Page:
1
1983
1989
1989
1987
part 3
new order
part 2
1983
1980
1979
joy division
1979
part 1
playboy reputation
1978
power corruption and liers
total
technique
true faith
blue monday
closer
love will tear us apart
Unknown pleasures
factory rec.

peter saville

There is no band name or album title on the cover. While the music industry standard labelled all product for easy retrieval in the shop, Factory Records, operated with more utopian ideals.
Born 1955 in Manchester
Peter Savile is a British designer

factory records

peter saville, tony wilson, alan erasmus
In 1978, Factory Records emerges as an independent record company in Manchester.
Saville also became a partner in Factory Records along with Tony Wilson, Martin Hannett, Rob Gretton and Alan Erasmus.

joy
division

01
unknown pleasures
1979
03
love will tear us apart
1980
04
closer
1980
peter hook, ian curtis, stephen morris, bernard samner
02
transmission
part 1
1979
In 1979, Factory Records began working with Joy Division to record their debut album Unknown Pleasures, and Peter Savile began working on it's cover artwork.

unknown
pleasures

01
It was the first and only time
the band provided me with something they would like to see on the cover
The idea for the cover came from the band's drummer Stephen Morris. It was he who suggested to Peter Saville that he use an illustration he had come across in the Cambridge Astronomical Encyclopaedia.
The mysterious waves turn out to be a graph of eighty radio pulses from pulsar B1919+21.
The singer's epilepsy, diagnosed in 1979, and his constant stress also influenced the creation of the single.

love will tear us apart

02
"Love Will Tear Us Apart" was written about the troubled relationship of the band's lead singer, Ian Curtis, with his wife Deborah Woodruff.
Another collaboration with Joy Division, and the cover art for this 1980 album was designed by Saville with Martin Atkins.
The monochrome image is a photograph of the Appiani family tomb in Monumental Cemetery of Stalieno in Genoa, taken by Bernard Pierre Wolf in 1978.
On 18 May, Curtis made a noose on his laundry drying rope and hung himself at his home in Mucklesfield.
In a 2007 documentary about Joy Division, Saville noted that upon learning of the suicide of vocalist Ian Curtis, he expressed concern about releasing an album with Appiani's photograph, as it depicted a funeral, saying, "we have a grave on the cover of the album a grave!"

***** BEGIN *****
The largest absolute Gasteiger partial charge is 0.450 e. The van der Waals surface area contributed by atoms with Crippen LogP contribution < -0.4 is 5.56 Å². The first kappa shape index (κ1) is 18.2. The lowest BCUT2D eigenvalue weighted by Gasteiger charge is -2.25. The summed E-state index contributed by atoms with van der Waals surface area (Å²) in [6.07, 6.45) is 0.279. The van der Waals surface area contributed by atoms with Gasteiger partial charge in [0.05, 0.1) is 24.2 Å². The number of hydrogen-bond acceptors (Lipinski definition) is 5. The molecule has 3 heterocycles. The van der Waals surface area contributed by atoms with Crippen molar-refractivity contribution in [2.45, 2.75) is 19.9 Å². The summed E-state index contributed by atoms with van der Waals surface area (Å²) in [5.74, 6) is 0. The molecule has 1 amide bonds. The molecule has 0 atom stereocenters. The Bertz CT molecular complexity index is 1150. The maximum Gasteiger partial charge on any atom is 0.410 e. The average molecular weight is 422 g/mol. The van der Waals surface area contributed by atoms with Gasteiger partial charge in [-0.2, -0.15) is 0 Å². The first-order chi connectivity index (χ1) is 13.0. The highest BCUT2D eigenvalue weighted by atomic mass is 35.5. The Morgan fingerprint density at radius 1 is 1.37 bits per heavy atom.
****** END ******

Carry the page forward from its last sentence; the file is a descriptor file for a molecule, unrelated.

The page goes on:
The remaining members of Joy Division decided to continue their activities under the name New Order.

closer

03

New
order

01
blue monday
1983
02
power corruption and liers
1983
03
true faith
1987
04
technique
1989
05
total
stephen morris, bernard sumner, peter hook, gillian gilbert
2011
part 2
01
One of Saville's best-known works, this dance classic from New Order became the fastest-selling 12-inch single of all time.
The cover was created by Saville with Brett Wickens, and it was cut with a silver inner envelope.
Its production costs were very high, with the label losing money for every copy sold.

blue monday

02

power corruption
and liers

The cover is a reproduction of Fantin-Latour's painting Basket of Roses, which has been part of the permanent collection of the National Gallery in London for decades.
Savile realised what a great idea this was. And he said that flowers "tell us how power, corruption and lies infiltrate our lives.
They are seductive." The cover was also designed to create a contrast between the romantic image and modular typography.
03

true faith

This is by far the most serene artwork Saville has ever created.
"I was parking the car one night, and a leaf slowly flew past the window, and I thought it was so beautiful. It was in the frame of the windscreen, so I probably saw it as an image. So we made a sheet."
It was the first real-life job I ever had. In 1986, I had a trauma in my personal life, and it made me very attentive to the world around me. Suddenly I had no filters.
04

technique

This album is one of the most notable works of the band and Saville.
Partly recorded on the holiday island of Ibiza and inspired by vocalist Bernard Sumner's experiences at a party at the Shoom club.
Saville told The Guardian in 2011: "I moved away from interest in 80s consumer products and started going to Pimlico Road to look in antique shops. It was there that I saw the statue of a cherub that we used "Technique". It was a garden ornament, and we rented it for the film.